Most people do their best to keep a safe distance from jellyfish and their cousins, the Portuguese man-of-war, but U.S. Navy combat photographer Aaron Ansarov isn't afraid of a little sting. He gets up close to these cnidarians in order to capture some seriously stunning footage. Getting to know these creatures may be a good idea since climate change is going to bring a whole lot more of them. (In possibly related news, billions of little blue jellies—that go by the name "by-the-wind sailor"—are invading our Northwest seashore as we speak.)
Other things to know this morning:
The drought in the West is so severe that its elevation is rising. Groundwater, rivers, lakes, and snowpack usually weigh land down, but when the water’s gone, the earth creeps up a little. In the last 18 months, California’s mountains have become more than half an inch higher.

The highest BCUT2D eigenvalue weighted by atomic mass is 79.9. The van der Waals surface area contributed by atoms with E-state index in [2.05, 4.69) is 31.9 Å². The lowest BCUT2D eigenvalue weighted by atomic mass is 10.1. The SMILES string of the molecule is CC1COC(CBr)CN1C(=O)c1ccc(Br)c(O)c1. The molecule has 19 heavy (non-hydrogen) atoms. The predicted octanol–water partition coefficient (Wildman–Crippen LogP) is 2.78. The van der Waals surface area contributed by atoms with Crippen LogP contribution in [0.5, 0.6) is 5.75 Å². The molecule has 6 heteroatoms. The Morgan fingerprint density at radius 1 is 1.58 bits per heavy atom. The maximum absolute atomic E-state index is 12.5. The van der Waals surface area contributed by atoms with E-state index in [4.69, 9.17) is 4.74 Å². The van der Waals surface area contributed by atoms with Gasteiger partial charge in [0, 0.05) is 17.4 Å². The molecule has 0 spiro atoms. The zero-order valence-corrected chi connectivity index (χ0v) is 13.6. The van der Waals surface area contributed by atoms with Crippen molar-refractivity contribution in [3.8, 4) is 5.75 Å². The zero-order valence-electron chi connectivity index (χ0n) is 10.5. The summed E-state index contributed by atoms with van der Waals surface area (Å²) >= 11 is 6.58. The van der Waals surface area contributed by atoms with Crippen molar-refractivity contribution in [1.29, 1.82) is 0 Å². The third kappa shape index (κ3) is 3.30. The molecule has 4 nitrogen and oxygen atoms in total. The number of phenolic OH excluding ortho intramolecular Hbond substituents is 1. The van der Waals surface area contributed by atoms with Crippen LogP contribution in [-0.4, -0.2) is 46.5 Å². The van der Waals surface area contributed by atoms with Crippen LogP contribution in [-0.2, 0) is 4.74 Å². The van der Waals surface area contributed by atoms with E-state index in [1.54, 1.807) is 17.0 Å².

As the European travel industry frets over whether Iceland’s Bárðarbunga volcano will blow its top this week, let’s take a moment to appreciate what these sub-glacial eruptions can tell us about our changing world.
Since taking office in 2006, Canada’s Prime Minister Stephen Harper and his administration have been silencing government scientists, not allowing them to speak to the press about anything from climate change to fisheries to snowfall.
Tips: @OnEarthMag (tag it #greenreads)
Like this article? Donate to NRDC to support OnEarth's groundbreaking nonprofit journalism.